Good waiting staff are an irrepressible bunch. It’s a common perception in this country that the service industry is lacking, populated by expats and students, underpaid, undervalued and, by default, uncaring. And this in spite of the emphasis we place on good service. So, when good waiting staff come along they’re to be valued, respected…and given good grace by the diner.
So, when Larman and I arrived at Plate, we didn’t know it at the time but we’d be putting our mild-mannered waiter inadvertently through his paces. It began when we couldn’t decide on the aperitif. He was kind, friendly and, above all, as patient as a saint. Let’s call him Carlo.
“Two glasses of champagne, please,” Larman piped up, before Carlo even had the chance to welcome us. And off he went. “But I didn’t want champagne,” I intoned.
He returns promptly with two glasses. “Sorry, my friend here doesn’t want champagne.” Carlo apologises, though I don’t know what for. And I apologise. Larman intercedes, “Don’t worry, I’ll have it.”
“Something else instead, sir?” I opt for the cocktail list, and spy an ‘exotic’ negroni. Our man gets excited about this, it must be a house favourite. And I can see why; all the hallmarks of a negroni but with whipped egg white and a charred rosemary stalk giving it some additional layers.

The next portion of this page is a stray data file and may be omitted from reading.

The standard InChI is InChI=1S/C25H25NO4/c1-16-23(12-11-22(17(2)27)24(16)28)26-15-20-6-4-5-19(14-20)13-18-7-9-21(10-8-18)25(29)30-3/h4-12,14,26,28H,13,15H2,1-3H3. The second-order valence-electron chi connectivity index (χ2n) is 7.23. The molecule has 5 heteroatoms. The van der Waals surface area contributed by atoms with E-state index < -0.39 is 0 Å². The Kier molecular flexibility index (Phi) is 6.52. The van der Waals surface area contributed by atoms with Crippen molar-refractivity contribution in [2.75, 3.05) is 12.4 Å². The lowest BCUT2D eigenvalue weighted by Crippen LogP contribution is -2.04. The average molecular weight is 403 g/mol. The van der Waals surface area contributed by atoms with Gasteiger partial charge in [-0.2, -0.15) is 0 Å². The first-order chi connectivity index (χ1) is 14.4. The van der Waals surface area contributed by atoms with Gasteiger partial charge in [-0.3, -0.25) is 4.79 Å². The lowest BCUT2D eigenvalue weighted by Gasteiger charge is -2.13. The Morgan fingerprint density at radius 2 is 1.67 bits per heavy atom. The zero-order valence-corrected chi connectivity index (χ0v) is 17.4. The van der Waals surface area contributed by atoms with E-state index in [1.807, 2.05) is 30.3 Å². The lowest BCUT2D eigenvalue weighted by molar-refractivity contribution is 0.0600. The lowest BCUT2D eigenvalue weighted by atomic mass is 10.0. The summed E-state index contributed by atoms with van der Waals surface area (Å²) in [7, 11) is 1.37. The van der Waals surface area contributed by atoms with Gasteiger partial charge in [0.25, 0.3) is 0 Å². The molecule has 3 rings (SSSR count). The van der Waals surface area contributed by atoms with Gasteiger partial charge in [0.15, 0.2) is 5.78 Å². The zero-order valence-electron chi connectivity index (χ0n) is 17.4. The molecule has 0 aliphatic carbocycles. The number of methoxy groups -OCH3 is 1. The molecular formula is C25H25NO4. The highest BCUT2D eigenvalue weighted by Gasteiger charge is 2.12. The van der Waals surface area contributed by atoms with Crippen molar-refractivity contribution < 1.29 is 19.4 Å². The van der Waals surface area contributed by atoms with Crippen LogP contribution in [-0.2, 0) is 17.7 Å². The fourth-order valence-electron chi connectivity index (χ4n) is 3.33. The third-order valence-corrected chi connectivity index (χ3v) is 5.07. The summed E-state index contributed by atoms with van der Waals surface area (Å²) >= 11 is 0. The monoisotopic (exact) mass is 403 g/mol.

We review the menu. And at this point, I should say we’re mildly tarnished by the setting. Situated in M by Montcalm, one disconcertingly enters through the lobby before venturing upstairs to the restaurant. Consequently, it has the feeling of being a hotel add-on rather than a destination itself. And, typifying a City establishment, all glass and polished tiles, to some this might sound contemporary, but floor-to-ceiling windows are not ideal when the view is the choking traffic of the City Road. Otherwise known as the A501. It is not, as an estate agent might put it, ‘a vantage point for watching the world go by.’
Moreover, as if to drown out what the plate (ahem) glass might not mask, we’re treated to slightly too-loud muzak in an attempt to sustain the contemporary vibe. It all feels too much like the strained efforts of an overstretched hotel chain attempting to keep up past standards. In short, this setting is not conducive to a dining experience one might have looked forward to.
However – and there’s a big however – we’re there to eat. And Plate comes with pedigree. Hailing from Arnaud Stevens, protégé to Koffmann, Ramsay, Atherton and Corrigan, this is Stevens’ first. On paper, the menu is short, with nothing immediately leaping out as being particularly inventive. Indeed, these are staple dishes, British classics. Expectations summarily lowered, we take guidance from Carlo.
“Can I recommend the bread flight, gentlemen?” This is the first time I’ve ever heard of bread being presented as a flight. It comes presented on driftwood, and there’s a choice of three, including Stevens’ signature Marmite bread, with accompanying butters; balsamic, onion. Bread, normally dismissed as an aside, here grabs our attention. One might never normally comment on it in a review, but this bread stopped conversation for comment. The sourdough is the finest I’ve ever had.